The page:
By Roz Bernstein
I am sipping tea in Wangechi Mutu’s Brooklyn studio. It is a bitterly cold day, with sunlight shining through the parlor floor windows, reflecting on shiny jewels that encircle the eyes and dot the Afro of an older collage work. “I keep that hanging there,” she said, “to remind me of things that I did right and wrong.”
Dressed in grays and blacks, Mutu’s presence today is muted but her words shine, glittery, dazzling, colorful, most of all, serious, like the content of her art, her collages, her sculpture, and her video, all currently on display in A Fantastic Journey, up until March 9, 2014 at the Sackler Center for Feminist Art in The Brooklyn Museum.
It is her first survey exhibit in the US and she loves that it has traveled to her hometown. The show is rich, and detailed, inviting viewers to take a journey through her work from the mid-1990s to the present, much like the journey her life has followed from Nairobi, Kenya to New York City.
Mutu, whose first name is pronounced Wah GEH She, left Kenya as a teenager to attend high school in Wales. “I couldn’t wait to get out,” she said. Although she had no family here, after high school she came to New York to study art at Parsons School of Design. Unhappy there, she transferred to the New School to study anthropology and cultural studies but found that she could not afford it. Then, she discovered a real New York treasure, Cooper Union, a school that does not advertise and where tuition is free. Since the school did not accept international students, she had to wait a year to become a resident. Cooper Union was followed by an MFA in sculpture at Yale.
Leaving your homeland is one thing. Returning is another. At least that was what Mutu discovered when she wanted to go home. There was just no guarantee that she would be admitted back into the US. So, she stayed here, separated from her family and Kenya for 20 years, unable to attend the openings of exhibits elsewhere in the world. The whole situation was unfortunate and, given the tangles of immigration and immigration policy, it was only resolved fairly recently.
Despite, or maybe because of her exile, Mutu dug into her art, always working in multiple media including drawings, sculpture, video, site-specific installations, as well as her signature collages. Whatever the medium, she gave great thought to the subject of her narrative—feminism, colonialism, race– and to the artistic process that best moved the story forward. “I have a narrative in mind from way in the beginning,” she said, explaining how she works.
Mutu picks a pose or a figure from a magazine or a photograph, and then draws it very small. Once she has done that, she enlarges it, changing the body and the original figure.
“Sometimes, I make the figure fuller, less confident, dropping the shoulders. Once they are larger,” she said, “they are transformed into a bigger story.”
At every stage, Mutu thinks about what is going to happen next: “I ask myself, who/what is this person? Someone might be ornate, someone bare, someone nude. What will happen when I remove all color and experiment with ink and paint?”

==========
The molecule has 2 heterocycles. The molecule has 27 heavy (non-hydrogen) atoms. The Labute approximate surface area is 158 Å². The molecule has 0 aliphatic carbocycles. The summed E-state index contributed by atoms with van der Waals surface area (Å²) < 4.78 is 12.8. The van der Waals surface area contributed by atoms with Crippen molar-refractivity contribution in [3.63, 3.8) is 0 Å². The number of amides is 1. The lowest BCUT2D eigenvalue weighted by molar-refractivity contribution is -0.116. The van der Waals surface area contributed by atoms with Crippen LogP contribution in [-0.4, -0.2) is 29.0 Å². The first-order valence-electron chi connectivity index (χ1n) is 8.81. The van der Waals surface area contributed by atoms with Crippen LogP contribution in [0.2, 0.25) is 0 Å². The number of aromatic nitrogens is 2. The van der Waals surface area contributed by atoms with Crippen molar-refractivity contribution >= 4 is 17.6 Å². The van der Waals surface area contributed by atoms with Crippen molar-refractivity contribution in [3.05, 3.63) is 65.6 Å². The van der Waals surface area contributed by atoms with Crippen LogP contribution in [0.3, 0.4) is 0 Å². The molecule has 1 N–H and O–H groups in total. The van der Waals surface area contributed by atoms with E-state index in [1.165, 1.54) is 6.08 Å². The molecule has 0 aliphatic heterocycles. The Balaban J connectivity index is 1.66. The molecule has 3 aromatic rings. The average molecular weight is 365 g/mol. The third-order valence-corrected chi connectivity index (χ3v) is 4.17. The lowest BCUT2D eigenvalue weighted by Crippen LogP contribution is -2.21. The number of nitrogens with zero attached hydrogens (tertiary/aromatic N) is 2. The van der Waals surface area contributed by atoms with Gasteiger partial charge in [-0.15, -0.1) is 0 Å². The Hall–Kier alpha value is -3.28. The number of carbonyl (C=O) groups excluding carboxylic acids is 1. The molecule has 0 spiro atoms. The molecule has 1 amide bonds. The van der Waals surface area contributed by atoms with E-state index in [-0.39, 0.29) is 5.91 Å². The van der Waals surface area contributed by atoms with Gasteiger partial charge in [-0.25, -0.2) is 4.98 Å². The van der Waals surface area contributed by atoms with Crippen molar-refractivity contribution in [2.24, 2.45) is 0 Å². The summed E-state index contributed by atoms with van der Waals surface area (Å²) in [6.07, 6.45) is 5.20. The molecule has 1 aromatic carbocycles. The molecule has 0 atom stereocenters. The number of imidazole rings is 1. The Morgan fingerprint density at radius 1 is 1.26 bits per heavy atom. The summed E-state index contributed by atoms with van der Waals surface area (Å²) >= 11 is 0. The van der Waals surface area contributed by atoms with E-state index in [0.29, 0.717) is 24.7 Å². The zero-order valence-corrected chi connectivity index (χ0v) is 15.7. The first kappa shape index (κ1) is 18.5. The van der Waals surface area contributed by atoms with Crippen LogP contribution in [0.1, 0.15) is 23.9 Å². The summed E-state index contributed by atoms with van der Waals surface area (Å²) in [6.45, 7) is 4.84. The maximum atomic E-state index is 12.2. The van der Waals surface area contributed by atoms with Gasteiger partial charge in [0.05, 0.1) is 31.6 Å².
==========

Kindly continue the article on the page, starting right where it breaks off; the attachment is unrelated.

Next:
Mutu began making collages, mosaics, and assemblages as a young child, cutting up paper and magazines, and crushing egg shells—so early that she cannot remember the time when she first made art. Early on, she was struck by the power of collage: transferring one image into another.
“One of the reasons I treat the skin and the body the way I do,” Mutu said, “is that I’ve seen Elephantitis and Polio. With tropical illnesses, everything grows.”
She was also attracted to and terrified by the medical journals that filled her house. Her mother was a nurse-midwife and the books included grotesque photos of all sorts of tropical diseases. “One of the reasons I treat the skin and the body the way I do,” Mutu said, “is that I’ve seen Elephantitis and Polio. With tropical illnesses, everything grows.”
It’s hard to tell how much these journals contributed to her later-in-life exploration of gender but, clearly, a powerful sense of femaleness pervades Mutu’s work. While, at times, gender is not obvious and her women seem androgynous, often we see them in squatting positions—a posture she describes as “both exotic and erotic.”
Mutu describes the evolution of Riding Death in My Sleep (2002), one of the earliest collages in the exhibit. The work originated with a picture of a woman squatting, taken from a music magazine. Mutu still has the original picture. In Mutu’s collage, though, the woman, squatting on a dark mushroom-covered mound, is wearing high heel boots. She is primal and animal but at the same time, wearing a heel, “a signifier of modernity.”
In addition to integrating the primitive and the modern, Mutu also messes around with ethnicity. Clearly, the woman in Riding Death is multiracial. Her head is albino and the rest of her body, except for the boots, is covered with multicolor leopard skin patterns. The effect. What world does she come from? Is she ready to pounce or is it merely the tension of her body? Why is she crouching in this alien environment?
Mutu has answers to all of these questions. Her creatures, she says, are less about space and “more about an investigation of humanness and the interrelatedness of our species.” To gain greater control over her creations, Mutu shifted from working on paper to Mylar in 2004 because watercolor was time sensitive and paper absorbed the paint much too quickly. It would become permanent even before she had decided what she wanted to do. But pools of paint stay wet on Mylar, allowing Mutu to work on the mixture for 24-48 hours. “Mylar is very inert, a very objective surface so that I can do my emotional things.” Recently, she has been experimenting with working on linoleum.
We confront things that we recognize as having been something we once knew or thought we knew, now transformed into something unknown.
Getting inside Mutu’s emotions means deconstructing the colorful and complex elements that comprise her collages: their shapes, their textures, and their puzzling identities. We confront things that we recognize as having been something we once knew or thought we knew, now transformed into something unknown. Sometimes, cyborgs replace humans. Always, fantasies trump or, at the very least, transform realities.